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The elected representatives' test will be to strike a balance between controlling spending - and therefore the burden on ratepayers - while guiding the city forward.
Reporters Chris Morris and Stu Oldham examine the issues.
The Dunedin City Council's books say its net debt bill will plummet by about $110 million in the next financial year - but that is only part of the council's debt story.
The drop comes when council-owned Dunedin Venues Ltd takes control of the Forsyth Barr Stadium and responsibility for any debts that go with it.
But the council's pre-draft annual plan suggests the effect of shifting the stadium to DVL is shortlived: net debt that would drop from $344.7 million in 2011-12, to $234.65 million in 2012-13 will peak at $280.3 million in 2013-14.
Council chief executive Jim Harland, who leaves the council for a new job at the New Zealand Transport Agency on January 21, said the figures reinforced the need for "continued prudence".
The council could end the decade with roughly half the net debt of 2010-11 - but "the challenge in meeting that future" was linked to whether this and new council's decided to embark on any new, big-ticket projects, he said in a briefing.
The pre-draft plan he released shows the debt spike is fuelled by $51 million of new borrowing in the coming year - and $42 million and $24 million thereafter - to pay for major projects over the next three years.
The $11.17 million interest bill is forecast to grow to $11.4 million, before dipping to $10.9 million and then nearly doubling to more than $21.4 million to peak at $22.49 million in 2014-15.
Debt interest as a proportion of the council's total revenue will drop as the debt is repaid, but it will not drop below the council's 8% limit until 2017-18.
The plan suggests the council will have an eye on that debt as it budgets for $1.9 million growth in operational costs, and considers how to manage depreciation expenses that are expected to climb by $2.3 million.
Council finance and corporate support general manager Athol Stephens said transferring Forsyth Barr Stadium to DVL would affect about $139 million of stadium-generated debt, of which about $30 million would be met by DVL's private sector fundraising.
The stadium would get a transfer value pending its transfer in January and the difference between the valuation and the $139 million debt the council would repay would be left as a "shareholders advance".
That would attract an interest rate and interest payments to the council. The first, of $3.166 million, would be made this financial year and would be followed by a "subvention" payment from the council for exactly the same amount.
The payment would start life as income before becoming an operational cost in a ledger where additional costs, including for wastewater treatment at Tahuna and Green Island ($332,200), housing ($330,200), maintaining and operating property ($368,500), and transport operations ($296,100), help add another $1.9 million to the expenses budget.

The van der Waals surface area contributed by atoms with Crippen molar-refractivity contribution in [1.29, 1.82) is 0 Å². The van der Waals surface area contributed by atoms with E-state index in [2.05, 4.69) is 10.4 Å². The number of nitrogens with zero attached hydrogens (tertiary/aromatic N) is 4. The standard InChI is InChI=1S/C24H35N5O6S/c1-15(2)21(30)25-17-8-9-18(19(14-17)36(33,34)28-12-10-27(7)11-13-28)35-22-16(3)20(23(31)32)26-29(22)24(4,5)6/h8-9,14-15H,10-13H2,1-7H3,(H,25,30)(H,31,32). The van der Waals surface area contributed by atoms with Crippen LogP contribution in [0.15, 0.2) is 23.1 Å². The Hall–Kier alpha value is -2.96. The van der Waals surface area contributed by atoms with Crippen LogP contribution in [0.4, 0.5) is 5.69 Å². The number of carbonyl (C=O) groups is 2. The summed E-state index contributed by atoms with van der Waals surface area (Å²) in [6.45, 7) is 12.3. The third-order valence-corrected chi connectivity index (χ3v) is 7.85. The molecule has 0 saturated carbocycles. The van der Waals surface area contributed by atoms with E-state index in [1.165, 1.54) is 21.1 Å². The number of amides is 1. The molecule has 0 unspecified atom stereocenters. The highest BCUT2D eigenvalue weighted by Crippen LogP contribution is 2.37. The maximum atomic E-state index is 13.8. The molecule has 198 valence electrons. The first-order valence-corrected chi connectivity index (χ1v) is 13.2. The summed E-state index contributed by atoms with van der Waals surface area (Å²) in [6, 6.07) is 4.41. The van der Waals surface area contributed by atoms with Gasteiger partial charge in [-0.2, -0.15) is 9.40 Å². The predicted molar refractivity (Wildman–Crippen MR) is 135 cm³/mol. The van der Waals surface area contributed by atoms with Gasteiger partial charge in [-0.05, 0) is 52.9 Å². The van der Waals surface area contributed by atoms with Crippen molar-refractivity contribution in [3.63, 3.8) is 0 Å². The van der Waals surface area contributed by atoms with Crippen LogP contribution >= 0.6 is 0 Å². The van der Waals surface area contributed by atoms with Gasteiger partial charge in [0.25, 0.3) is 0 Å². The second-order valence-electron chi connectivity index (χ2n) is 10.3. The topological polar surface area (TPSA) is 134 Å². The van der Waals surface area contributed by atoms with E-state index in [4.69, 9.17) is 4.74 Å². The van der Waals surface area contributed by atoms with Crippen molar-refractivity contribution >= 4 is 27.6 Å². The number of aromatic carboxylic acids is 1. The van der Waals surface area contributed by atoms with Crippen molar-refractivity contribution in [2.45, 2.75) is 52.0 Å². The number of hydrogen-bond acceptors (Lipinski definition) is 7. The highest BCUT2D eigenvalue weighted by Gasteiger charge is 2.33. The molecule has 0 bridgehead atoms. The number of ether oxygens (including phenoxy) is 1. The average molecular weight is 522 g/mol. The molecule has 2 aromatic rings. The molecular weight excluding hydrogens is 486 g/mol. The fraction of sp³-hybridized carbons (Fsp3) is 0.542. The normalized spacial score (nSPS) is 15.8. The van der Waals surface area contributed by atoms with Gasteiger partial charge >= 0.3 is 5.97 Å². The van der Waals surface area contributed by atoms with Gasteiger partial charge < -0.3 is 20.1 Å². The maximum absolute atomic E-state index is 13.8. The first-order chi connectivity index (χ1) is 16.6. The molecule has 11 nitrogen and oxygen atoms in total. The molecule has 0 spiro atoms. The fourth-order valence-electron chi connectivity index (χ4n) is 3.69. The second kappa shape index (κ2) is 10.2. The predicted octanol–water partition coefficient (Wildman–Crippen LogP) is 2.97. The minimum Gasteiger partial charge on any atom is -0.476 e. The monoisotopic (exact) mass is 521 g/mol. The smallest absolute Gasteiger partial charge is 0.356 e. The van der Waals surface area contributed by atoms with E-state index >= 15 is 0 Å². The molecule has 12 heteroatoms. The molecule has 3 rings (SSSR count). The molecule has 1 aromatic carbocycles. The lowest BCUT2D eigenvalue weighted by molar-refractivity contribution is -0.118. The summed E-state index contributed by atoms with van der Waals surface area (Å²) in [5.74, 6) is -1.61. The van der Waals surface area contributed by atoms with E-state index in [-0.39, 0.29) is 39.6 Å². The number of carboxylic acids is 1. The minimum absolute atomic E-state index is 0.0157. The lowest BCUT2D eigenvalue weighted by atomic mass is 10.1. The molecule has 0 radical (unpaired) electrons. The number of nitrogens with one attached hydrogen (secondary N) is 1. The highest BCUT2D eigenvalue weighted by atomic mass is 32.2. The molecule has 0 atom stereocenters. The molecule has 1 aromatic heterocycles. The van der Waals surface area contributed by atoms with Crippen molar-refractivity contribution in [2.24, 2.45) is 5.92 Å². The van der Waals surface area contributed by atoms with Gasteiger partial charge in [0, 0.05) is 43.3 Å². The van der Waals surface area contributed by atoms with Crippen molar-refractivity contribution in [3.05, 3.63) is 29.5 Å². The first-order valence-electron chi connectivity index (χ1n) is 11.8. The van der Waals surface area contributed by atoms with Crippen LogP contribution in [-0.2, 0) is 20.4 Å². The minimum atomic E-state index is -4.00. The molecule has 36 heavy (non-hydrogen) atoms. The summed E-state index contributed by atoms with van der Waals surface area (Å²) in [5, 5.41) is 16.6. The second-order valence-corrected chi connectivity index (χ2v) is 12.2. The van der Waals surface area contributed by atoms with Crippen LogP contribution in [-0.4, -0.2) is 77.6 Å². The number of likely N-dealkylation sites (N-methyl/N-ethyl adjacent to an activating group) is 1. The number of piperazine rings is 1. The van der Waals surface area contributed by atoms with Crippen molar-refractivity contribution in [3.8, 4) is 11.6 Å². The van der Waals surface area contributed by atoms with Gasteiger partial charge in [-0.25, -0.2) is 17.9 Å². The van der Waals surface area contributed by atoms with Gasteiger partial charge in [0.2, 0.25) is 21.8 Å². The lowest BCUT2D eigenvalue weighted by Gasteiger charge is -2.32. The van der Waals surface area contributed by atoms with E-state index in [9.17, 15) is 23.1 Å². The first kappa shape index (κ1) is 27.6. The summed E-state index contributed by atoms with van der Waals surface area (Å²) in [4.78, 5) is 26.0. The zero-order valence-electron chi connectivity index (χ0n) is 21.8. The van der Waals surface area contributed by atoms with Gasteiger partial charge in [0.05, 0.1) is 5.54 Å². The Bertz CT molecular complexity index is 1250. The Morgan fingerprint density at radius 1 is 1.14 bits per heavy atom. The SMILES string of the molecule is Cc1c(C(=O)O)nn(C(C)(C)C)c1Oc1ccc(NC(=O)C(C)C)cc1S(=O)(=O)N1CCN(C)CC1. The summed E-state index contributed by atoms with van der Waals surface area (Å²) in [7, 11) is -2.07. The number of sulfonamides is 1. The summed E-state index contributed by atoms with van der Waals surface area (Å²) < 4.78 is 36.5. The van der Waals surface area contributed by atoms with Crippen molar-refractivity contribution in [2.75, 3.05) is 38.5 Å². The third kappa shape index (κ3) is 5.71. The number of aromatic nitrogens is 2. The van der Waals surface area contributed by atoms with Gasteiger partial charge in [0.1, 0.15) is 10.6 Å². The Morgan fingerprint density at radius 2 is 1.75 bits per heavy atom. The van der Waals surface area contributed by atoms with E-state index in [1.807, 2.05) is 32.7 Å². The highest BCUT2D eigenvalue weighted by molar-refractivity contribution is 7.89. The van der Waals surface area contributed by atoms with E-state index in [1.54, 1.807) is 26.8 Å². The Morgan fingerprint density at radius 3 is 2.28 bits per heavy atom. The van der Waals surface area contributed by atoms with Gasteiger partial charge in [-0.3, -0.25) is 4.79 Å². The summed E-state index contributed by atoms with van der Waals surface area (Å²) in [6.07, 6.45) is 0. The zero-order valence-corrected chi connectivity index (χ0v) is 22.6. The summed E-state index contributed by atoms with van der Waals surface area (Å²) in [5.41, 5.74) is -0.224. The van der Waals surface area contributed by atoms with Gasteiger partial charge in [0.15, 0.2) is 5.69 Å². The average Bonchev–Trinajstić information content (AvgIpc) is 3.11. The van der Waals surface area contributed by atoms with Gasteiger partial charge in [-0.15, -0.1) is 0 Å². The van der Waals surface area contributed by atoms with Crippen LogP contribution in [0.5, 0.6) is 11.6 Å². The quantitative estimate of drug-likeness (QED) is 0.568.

Mr Stephens said road maintenance programme costs allowed for inflation and the maximum subsidy available from the New Zealand Transport Agency, while costs for the Tahuna wastewater treatment plant (were) to cover the likes of chemicals, UV maintenance and sludge disposal in the wake of the stage two upgrade.
The Tahuna secondary treatment plant upgrade, and the redevelopment of the Dunedin Centre, the Otago Settlers Museum and Logan Park - the big items in a $144.4 million capital expenditure programme that was last year estimated at $111.3 million - would add to debt and to non-stadium loan interest, which was expected to increase by $5 million.
The council's stadium interest expense budget reduces by $4.8 million because it will be sold to DVL after completion. From then, the debt will sit with DVL, Mr Stephens said.
External revenue - from funding agencies such as NZTA, and from council service charges - would drop from $106 million to $83.2 million even as a group of council charges increased.
This year's figures included about $20 million contributed to the Forsyth Barr Stadium by external funders, including the Otago Regional Council and the Otago Community Trust.
The change would help cut total revenue, which includes $109.493 million from rates, from $240.302 million to $227.024 million. That would include $10 million from the regional council, for the stadium.
The wastewater treatment income budget would be $319,200 worse off because of the impact of the council's trade waste bylaw, and the Chinese Garden could earn $289,000 less than expected as the attendance target was slashed from 60,000 to 40,000.
The solid waste budget could be $947,000 better off as EnviroWaste continued to use the Green Island landfill, and the housing budget could be $476,000 better of on the back of a $10 a week increase in rents.
The council expected to make $623,000 more from its property investments, and $325,000 more from water charges based on the rate of consumption during this financial year.
Total expenditure was expected to increase from $199.2 million to $205.35 million, below the rates-buoyed total income of $227 million for the year.